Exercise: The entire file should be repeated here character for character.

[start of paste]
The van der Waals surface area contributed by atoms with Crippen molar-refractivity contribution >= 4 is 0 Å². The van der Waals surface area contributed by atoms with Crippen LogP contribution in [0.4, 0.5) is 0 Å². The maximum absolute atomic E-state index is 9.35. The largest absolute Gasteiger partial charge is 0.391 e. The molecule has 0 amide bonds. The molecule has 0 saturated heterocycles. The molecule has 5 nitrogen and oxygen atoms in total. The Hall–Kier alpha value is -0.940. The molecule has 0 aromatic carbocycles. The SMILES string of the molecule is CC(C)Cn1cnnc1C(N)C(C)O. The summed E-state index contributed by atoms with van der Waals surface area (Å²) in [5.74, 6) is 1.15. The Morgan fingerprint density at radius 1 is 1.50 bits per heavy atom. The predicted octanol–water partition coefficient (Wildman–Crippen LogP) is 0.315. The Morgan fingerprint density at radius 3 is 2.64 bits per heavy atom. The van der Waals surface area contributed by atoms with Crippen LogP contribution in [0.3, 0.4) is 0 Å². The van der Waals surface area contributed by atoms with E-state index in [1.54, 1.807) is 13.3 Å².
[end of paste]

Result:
The van der Waals surface area contributed by atoms with Crippen molar-refractivity contribution >= 4 is 0 Å². The van der Waals surface area contributed by atoms with Crippen LogP contribution in [0.4, 0.5) is 0 Å². The maximum absolute atomic E-state index is 9.35. The largest absolute Gasteiger partial charge is 0.391 e. The molecule has 0 amide bonds. The molecule has 0 saturated heterocycles. The molecule has 5 nitrogen and oxygen atoms in total. The Hall–Kier alpha value is -0.940. The molecule has 0 aromatic carbocycles. The SMILES string of the molecule is CC(C)Cn1cnnc1C(N)C(C)O. The summed E-state index contributed by atoms with van der Waals surface area (Å²) in [5.74, 6) is 1.15. The Morgan fingerprint density at radius 1 is 1.50 bits per heavy atom. The predicted octanol–water partition coefficient (Wildman–Crippen LogP) is 0.315. The Morgan fingerprint density at radius 3 is 2.64 bits per heavy atom. The van der Waals surface area contributed by atoms with Crippen LogP contribution in [0.3, 0.4) is 0 Å². The van der Waals surface area contributed by atoms with E-state index in [1.54, 1.807) is 13.3 Å².